July 2020 | Books & Links
The Natashas – Yelena Moskovich
I didn’t realise how menacing The Natashas would be until I was about half way through, engrossed in the split narratives, and very much committed to seeing it through. I tend to save reading reviews for after I’ve read books, so as to avoid spoilers and form my own opinions about what I read. As such, I went by the synopsis and thought I was signing up for a bit of Murakami style surrealism mixed in with the parallel, real world narratives of Béatrice, a French jazz singer, and Céser, a Mexican bit part actor in Paris. I thought it’d be odd, maybe a little bit dark in the style of David Lynch – but not quite as horror filled as it is.
The Natashas is written like a play which both suits and sets the mood for the novel, and I really enjoyed Yelena Moskovich’s writing style and approach to storytelling. As a filmmaker, the detailed scenes really appealed to me. I wasn’t expecting it to be as violent or as graphic as it is though, or for it to be such a deep dive into the dark worlds of sex trafficking, exploitation and objectification. It’s a very good book, just very dark, and not quite what I was expecting. I’ve got Moskovich’s ‘Virtuoso’ on my TBR list, so I look forward to reading that when the mood strikes me.
One small issue I have is that the publisher and/or editor has chosen to refer to ‘Ukraine’ as ‘the Ukraine’ throughout the book. I find this curious given that the author was born in Soviet Ukraine and so I would have thought she and/or the publisher would have strong views on the use of the definitive article given Russia’s views on Ukraine and Ukrainian independence. At one point in the novel a character explores how women from Eastern Europe are all seen as the same, no matter which country they come from. To Americans, they’re all called ‘Natasha’ and they’re all Russian. The use of the definitive article to describe Ukraine is jarring when the novel itself offers up such a damning critique of objectification, and the loss of individual agency and identity.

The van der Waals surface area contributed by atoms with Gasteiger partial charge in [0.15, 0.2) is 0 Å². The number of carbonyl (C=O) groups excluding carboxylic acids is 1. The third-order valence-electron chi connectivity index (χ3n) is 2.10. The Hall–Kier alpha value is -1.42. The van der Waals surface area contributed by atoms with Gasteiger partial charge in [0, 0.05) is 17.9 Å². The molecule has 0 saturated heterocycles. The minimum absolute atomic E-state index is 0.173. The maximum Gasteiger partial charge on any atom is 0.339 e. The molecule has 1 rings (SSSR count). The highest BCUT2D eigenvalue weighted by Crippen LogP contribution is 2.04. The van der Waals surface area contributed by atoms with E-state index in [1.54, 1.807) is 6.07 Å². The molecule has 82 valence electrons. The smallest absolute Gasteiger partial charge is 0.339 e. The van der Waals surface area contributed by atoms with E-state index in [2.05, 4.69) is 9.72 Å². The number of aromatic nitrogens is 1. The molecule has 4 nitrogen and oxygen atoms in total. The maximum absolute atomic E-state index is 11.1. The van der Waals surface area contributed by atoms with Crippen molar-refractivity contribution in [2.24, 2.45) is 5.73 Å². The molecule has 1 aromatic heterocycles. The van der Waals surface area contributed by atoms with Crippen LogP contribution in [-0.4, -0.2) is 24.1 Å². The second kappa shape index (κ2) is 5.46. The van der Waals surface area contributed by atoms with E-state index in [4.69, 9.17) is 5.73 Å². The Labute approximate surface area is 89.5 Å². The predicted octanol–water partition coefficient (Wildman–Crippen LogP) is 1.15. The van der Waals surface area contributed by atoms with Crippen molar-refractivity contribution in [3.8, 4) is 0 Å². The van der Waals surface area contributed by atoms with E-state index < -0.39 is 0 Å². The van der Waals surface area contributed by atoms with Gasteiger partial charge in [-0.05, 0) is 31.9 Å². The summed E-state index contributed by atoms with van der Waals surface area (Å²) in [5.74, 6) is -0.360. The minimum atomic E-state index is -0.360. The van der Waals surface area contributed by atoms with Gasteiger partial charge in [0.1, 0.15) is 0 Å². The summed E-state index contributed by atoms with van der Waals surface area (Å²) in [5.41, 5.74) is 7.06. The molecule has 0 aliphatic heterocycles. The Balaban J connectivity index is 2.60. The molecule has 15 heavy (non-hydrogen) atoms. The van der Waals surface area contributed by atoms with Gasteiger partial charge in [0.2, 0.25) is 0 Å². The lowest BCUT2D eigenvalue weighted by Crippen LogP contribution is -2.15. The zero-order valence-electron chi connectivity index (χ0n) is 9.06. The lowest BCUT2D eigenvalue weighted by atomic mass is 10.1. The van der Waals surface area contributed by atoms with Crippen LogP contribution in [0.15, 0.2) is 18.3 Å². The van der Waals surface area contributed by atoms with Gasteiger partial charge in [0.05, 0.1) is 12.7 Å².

Articles & Links & Essays
Mariah Stovall on falling out of love with punk and in love with literature. I found this really sad to read, because I love both punk – specifically punk-rock, pop-punk and melodic-hardcore – and literature. As Mariah notes, they don’t have to be exclusive loves and they both have a place in my life. I’m probably ten years older than Mariah, and I still get giddy for a good bass line, breakdown or chorus, I still feel the magic when the roadies do a sound check on the drums and I can feel the vibration deep inside my chest, and I still think in lyrics, certain words triggering me to burst into song. It’s usually something by The Menzingers or The Wonder Years, but sometimes something buried deep inside my memory that I haven’t listened to in months or years, and that will inspire me to dig out the record and play it in its entirety on my ancient hi-fi.
Punk was not a phase for me. It’s very much part of my life, and still will be when I’m 90. I recognise that punk as a scene is very male and very white though. This is something I notice as a white woman at shows, and it must be even more noticeable and uncomfortable as a black woman. The scene is very welcoming and the artists I know and love actively support and champion people of all races, genders and sexual orientations, but I can understand why a disconnect might develop because ultimately songs are personal, and a white man can only ever write lyrics from his perspective and experience as a white man. There are new bands and artists coming through all the time though, and there’s space for everyone.
Because this history is our present, I can never get used to it.Hope Wabuke on the pain of the KKK joke
A really inspiring and confidence boosting podcast episode about building an audience and connecting with people who share your interests, no matter how unusual or niche they may be. I found this really, really helpful. I’ve felt pretty hopeless and directionless about my work since the beginning of the pandemic, and listening to this has given me a much needed boost. I use AntennaPod for podcasts, a great open-source podcast app for Android.